Posts Tagged ‘striga’

Mar22

Fighting Striga

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By Paul Van Mele

Paul Van Mele is the Director of Agro-Insight, a Belgian enterprise that merges expertise from science, communication, and arts to support sustainable agriculture and equitable trade.

‘Fighting Striga’ may not be a Hollywood – or even Nollywood – blockbuster but it is set to grab the attention of farmers throughout Africa.

A listing of the available programs offered. (Image credit: Agro-Insight)

Scientists have invested heavily over the past 40 years to fight one of the world’s most troublesome weeds, Striga. This parasitic weed seriously damages maize, sorghum, millet, rice, and fonio. While developing Striga-resistant varieties is a key area of research, insights into how soil fertility management and other options can help to reduce Striga infestation proved hard to communicate effectively with farmers.

In 2006, the International Crops Research Institute for the Semi-Arid Tropics (ICRISAT) embarked on farmer field schools and came up with practical integrated Striga and soil fertility management practices for pearl millet and sorghum. A scarcity of skilled trainers, however, made it hard to maintain quality while scaling up.

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Aug30

Celosia: Nature’s Prettiest Vegetable

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By Amanda Stone

You may know it as that pretty ornamental flower in your garden, but did you know that Celosia could also be a delicious snack? This beautiful plant with flame-like flowers is actually a common and important food in parts of tropical Africa, its original home.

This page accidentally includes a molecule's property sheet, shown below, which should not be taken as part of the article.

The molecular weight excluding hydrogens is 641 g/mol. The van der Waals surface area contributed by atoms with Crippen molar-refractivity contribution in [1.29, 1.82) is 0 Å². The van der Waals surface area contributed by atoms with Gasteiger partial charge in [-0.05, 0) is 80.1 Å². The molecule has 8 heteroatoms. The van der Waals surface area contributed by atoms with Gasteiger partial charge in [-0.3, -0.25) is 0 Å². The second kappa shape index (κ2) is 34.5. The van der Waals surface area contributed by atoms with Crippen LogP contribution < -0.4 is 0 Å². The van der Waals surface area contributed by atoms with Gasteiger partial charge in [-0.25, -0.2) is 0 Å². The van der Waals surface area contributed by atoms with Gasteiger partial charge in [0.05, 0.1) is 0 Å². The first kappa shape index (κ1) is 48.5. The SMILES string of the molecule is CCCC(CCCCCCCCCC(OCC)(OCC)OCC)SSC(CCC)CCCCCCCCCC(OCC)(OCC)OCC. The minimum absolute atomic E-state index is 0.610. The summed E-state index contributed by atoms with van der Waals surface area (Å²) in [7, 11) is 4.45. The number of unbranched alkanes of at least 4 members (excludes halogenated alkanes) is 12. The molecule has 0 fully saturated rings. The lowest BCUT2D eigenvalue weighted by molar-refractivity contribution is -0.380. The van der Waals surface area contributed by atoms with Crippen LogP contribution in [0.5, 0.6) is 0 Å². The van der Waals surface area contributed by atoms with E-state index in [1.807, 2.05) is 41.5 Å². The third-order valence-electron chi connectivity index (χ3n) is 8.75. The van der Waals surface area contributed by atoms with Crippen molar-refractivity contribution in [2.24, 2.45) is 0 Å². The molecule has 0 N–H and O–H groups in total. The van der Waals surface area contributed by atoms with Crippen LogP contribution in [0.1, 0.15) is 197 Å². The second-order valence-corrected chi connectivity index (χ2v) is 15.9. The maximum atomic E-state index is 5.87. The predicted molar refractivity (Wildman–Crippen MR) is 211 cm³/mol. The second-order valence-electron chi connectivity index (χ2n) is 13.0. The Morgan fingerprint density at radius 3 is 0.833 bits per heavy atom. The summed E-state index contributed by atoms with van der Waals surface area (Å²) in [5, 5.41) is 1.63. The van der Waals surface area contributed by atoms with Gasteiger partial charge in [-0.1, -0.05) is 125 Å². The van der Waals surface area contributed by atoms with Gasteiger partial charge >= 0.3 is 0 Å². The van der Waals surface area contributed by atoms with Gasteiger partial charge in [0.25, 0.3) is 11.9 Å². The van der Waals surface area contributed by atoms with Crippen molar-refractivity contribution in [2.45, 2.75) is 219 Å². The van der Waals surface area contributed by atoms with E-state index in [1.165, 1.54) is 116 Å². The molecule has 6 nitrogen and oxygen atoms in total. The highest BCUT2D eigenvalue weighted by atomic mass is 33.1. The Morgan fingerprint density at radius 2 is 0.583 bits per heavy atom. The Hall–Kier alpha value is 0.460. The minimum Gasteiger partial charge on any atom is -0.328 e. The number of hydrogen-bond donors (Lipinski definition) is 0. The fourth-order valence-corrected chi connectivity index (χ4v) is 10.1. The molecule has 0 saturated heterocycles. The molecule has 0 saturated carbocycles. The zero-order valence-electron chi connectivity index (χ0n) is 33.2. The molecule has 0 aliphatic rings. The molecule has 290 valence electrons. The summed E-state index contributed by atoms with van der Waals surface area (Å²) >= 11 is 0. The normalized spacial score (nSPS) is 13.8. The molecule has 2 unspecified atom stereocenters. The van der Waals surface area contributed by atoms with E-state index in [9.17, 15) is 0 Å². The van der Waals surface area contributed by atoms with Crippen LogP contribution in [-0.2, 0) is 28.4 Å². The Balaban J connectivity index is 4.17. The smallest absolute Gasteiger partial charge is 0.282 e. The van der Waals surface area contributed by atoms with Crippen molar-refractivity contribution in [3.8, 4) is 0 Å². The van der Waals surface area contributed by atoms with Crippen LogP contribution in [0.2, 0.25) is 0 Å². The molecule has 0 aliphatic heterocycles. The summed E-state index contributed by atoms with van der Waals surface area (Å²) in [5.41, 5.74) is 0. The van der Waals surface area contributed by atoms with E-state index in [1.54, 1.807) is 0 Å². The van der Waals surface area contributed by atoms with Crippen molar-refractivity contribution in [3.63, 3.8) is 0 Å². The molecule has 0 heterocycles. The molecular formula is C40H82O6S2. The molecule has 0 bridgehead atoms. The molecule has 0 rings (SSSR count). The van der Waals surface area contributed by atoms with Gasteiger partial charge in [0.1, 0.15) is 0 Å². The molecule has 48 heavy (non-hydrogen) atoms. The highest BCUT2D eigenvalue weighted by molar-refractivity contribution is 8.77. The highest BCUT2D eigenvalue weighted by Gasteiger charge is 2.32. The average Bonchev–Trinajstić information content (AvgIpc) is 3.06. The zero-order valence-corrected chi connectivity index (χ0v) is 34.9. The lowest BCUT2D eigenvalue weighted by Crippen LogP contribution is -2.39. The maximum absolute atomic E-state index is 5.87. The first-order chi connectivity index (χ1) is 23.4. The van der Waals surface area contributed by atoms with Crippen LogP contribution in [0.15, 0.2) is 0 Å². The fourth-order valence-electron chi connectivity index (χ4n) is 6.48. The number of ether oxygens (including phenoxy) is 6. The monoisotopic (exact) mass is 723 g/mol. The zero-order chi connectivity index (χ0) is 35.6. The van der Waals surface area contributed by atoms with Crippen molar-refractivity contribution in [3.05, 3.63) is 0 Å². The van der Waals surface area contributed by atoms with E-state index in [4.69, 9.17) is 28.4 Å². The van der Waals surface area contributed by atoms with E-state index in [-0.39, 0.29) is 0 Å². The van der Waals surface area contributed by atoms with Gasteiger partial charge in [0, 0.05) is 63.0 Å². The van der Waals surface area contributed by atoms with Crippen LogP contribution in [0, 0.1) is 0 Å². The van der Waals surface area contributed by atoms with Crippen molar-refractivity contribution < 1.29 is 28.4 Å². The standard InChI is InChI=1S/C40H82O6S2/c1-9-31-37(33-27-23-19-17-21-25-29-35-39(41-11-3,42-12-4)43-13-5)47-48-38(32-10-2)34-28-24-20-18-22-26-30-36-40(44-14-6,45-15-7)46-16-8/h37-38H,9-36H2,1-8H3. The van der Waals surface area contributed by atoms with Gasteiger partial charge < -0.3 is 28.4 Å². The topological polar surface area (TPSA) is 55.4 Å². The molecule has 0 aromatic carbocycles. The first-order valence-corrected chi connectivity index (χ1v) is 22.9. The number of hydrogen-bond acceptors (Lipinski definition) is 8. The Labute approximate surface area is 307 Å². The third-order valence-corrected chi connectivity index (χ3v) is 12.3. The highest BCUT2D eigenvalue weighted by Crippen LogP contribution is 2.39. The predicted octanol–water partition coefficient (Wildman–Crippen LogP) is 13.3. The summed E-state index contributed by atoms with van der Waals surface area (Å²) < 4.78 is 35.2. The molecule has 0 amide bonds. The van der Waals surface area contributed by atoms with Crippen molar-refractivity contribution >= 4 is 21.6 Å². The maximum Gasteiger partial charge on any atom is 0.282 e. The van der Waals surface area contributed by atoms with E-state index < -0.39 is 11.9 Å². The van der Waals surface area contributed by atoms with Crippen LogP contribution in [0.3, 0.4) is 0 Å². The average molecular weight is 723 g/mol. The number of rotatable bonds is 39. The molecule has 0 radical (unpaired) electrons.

Photo Credit: J.M. Garg

Because of its flavor and nutritional value, Celosia is widely consumed in several parts of Africa. It is an especially important food in Nigeria, Benin and Congo because of its affinity for hot and humid climates, and it is also commonly eaten in Indonesia and India. The leaves, young stems, and flowers a can be made into soups and stews, served as a nutty-flavored side dish with meat or fish or with a cereal-based main course such as maize porridge. Celosia has a pleasant, mild flavor, and lacks the bitterness of other leafy vegetables.

Celosia grow easily, require little care, and often reseed themselves making them high yielding, cheap and simple to grow. Having proven widely tolerant to both tropical and dry conditions and usually unaffected by pests, diseases, or soil type, this crop is among the most flexible greens for harsh growing conditions.

In addition to their nutritional and aesthetic value, Celosia may also help repress striga, a parasitic weed which devastates other crops such as sorghum, millet and maize. Though the research on this trait is still far from clear, farmers call it “striga chaser”.

With the potential to increase food security, Celosia is valuable in more ways than one. When cultivated near homes, the colorful flowers will brighten villages and local cooks can also pluck off some leaves each day to add to dinner or for a snack.

Amanda Stone is Nourishing the Planet’s Communications Assistant.